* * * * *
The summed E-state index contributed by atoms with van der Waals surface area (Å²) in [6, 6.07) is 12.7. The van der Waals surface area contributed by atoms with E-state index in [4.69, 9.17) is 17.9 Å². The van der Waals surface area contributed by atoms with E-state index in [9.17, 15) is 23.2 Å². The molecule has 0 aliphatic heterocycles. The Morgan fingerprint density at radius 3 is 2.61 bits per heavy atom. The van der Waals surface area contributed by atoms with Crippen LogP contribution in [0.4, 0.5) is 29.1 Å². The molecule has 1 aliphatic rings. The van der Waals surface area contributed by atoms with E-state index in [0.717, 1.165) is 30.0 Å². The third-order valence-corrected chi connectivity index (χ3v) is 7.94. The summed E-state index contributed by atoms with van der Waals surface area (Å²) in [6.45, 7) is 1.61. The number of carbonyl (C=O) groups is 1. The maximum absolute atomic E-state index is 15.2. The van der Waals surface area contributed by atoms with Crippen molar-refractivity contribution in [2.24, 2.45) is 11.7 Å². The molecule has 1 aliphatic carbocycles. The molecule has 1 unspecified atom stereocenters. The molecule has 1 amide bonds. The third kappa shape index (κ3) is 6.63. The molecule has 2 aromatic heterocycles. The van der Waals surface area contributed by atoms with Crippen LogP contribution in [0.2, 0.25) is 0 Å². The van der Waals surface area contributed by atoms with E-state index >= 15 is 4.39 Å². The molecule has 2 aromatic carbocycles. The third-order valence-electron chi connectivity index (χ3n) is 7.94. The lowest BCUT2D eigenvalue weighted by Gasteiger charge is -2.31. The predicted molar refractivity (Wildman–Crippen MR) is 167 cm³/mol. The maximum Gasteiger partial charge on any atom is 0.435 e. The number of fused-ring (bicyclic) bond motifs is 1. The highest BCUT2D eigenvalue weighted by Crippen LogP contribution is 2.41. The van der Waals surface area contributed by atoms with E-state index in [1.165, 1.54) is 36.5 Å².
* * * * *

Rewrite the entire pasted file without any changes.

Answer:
The summed E-state index contributed by atoms with van der Waals surface area (Å²) in [6, 6.07) is 12.7. The van der Waals surface area contributed by atoms with E-state index in [4.69, 9.17) is 17.9 Å². The van der Waals surface area contributed by atoms with E-state index in [9.17, 15) is 23.2 Å². The molecule has 0 aliphatic heterocycles. The Morgan fingerprint density at radius 3 is 2.61 bits per heavy atom. The van der Waals surface area contributed by atoms with Crippen LogP contribution in [0.4, 0.5) is 29.1 Å². The molecule has 1 aliphatic rings. The van der Waals surface area contributed by atoms with E-state index in [0.717, 1.165) is 30.0 Å². The third-order valence-corrected chi connectivity index (χ3v) is 7.94. The summed E-state index contributed by atoms with van der Waals surface area (Å²) in [6.45, 7) is 1.61. The number of carbonyl (C=O) groups is 1. The maximum absolute atomic E-state index is 15.2. The van der Waals surface area contributed by atoms with Crippen molar-refractivity contribution in [2.24, 2.45) is 11.7 Å². The molecule has 1 aliphatic carbocycles. The molecule has 1 unspecified atom stereocenters. The molecule has 1 amide bonds. The third kappa shape index (κ3) is 6.63. The molecule has 2 aromatic heterocycles. The van der Waals surface area contributed by atoms with Crippen LogP contribution in [0.2, 0.25) is 0 Å². The van der Waals surface area contributed by atoms with E-state index >= 15 is 4.39 Å². The molecule has 2 aromatic carbocycles. The third-order valence-electron chi connectivity index (χ3n) is 7.94. The lowest BCUT2D eigenvalue weighted by Gasteiger charge is -2.31. The predicted molar refractivity (Wildman–Crippen MR) is 167 cm³/mol. The maximum Gasteiger partial charge on any atom is 0.435 e. The number of fused-ring (bicyclic) bond motifs is 1. The highest BCUT2D eigenvalue weighted by Crippen LogP contribution is 2.41. The van der Waals surface area contributed by atoms with E-state index in [1.165, 1.54) is 36.5 Å².